Youngsters vie to become Green Idols
Young participants in the Penang Green Idol competition pose for a picture. Photo Credit: Penang Green Council
Some youngsters want to be celebrities. And some of them want to be eco-warriors.
It’s for these latter youths that the Penang Green Council is staging its Green Idol 2017 competition. A worthy initiative, that one. In the public speaking competition, young participants have to acquit themselves by proposing environmental policies and defending environmental causes.
“Penang Green Idol is a competition designed to encourage students/teenagers to share their ideas and thoughts about environmental issues and to enhance their knowledge and awareness,” the Penang Green Council explains. The event’s objectives are to inspire youngsters to pay more attention to environmental causes, to encourage them to think critically, and to provide a platform for them to speak their minds on green issues.
The event features three age categories for 9 to 12 year-olds, for 15 to 17 year-olds, and for 18 to 25 year-olds. Its final round will take place on Earth Day on April 22. In all, 65 youngsters took part in the preliminary round at a Penang shopping mall. “Several in the category for those in the nine to 12 age group proved eloquent beyond their years,” the Star Online reported. “Aisha Maisarah Mohd Shamsul said open burning, excessive carbon emissions and uncontrolled development had exacerbated the greenhouse effect.”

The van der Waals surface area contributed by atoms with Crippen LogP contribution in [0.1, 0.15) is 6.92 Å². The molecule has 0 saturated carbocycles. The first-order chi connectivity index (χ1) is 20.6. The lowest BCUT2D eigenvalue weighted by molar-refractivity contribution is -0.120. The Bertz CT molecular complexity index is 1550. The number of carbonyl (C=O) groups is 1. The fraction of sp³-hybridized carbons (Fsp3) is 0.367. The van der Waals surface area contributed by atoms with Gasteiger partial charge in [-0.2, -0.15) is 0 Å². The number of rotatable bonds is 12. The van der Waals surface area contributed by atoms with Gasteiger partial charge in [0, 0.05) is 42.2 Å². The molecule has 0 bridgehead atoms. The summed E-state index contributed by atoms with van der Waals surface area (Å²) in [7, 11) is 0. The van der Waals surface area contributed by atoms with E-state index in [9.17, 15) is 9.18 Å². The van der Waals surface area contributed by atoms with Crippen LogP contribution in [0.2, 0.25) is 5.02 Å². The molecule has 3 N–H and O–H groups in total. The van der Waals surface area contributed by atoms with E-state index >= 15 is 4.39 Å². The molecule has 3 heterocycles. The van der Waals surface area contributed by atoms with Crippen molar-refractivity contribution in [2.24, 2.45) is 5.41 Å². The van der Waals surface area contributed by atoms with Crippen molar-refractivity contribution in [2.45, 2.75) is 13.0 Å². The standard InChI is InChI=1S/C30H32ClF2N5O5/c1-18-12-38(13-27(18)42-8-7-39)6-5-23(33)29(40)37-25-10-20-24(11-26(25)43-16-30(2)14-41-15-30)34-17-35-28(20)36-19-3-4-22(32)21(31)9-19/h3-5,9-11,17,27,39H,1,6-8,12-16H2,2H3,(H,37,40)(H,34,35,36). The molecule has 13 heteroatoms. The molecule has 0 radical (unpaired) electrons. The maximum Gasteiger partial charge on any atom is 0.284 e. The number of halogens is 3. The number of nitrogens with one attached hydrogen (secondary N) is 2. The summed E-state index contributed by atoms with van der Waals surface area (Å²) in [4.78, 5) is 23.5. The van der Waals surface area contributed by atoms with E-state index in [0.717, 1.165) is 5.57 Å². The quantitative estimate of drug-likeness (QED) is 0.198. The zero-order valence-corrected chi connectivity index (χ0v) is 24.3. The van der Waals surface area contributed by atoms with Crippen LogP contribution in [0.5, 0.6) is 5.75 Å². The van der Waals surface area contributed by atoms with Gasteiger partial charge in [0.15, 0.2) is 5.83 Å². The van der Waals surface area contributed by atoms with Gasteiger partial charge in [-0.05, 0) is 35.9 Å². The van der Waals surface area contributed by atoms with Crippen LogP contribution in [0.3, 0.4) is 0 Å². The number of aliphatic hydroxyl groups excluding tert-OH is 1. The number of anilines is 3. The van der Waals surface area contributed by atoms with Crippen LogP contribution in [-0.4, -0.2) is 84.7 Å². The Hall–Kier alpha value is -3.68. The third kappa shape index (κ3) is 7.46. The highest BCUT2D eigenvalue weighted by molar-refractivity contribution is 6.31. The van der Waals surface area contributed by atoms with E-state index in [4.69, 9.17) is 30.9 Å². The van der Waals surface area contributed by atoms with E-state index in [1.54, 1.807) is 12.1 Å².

“The Earth’s ecosystem is delicately balanced,” the newspaper quoted the student as arguing. “So let’s plant more trees, use less electricity and use public transport more often.” Another competitor spoke out against the wastrel ways of Malaysians. “[Waste] is not to be taken lightly,” Nur Haziqah Aqilah Mohd Shahrizan stressed. “We did not inherit the world from our ancestors but are merely loaning it from future generations.”
Yet other students urged their peers to lead more sustainable lifestyles. “Take shorter showers. Turn off the lights when you don’t need them. Print on both sides of the paper. Bring your own bags when shopping,” Nur Wafa Yusra Fakhurrazi explained. “And reuse your plastic bottles because waste like this can take hundreds of years to decompose in landfills.”
Well said all around. Such eco-consciousness from young teens is both commendable and encouraging. The more children are allowed, taught and encouraged to cultivate a love for the natural environment, the more likely it is that they will become better stewards of Malaysia’s environment than previous generations have been. Therein lies hope for the country’s future.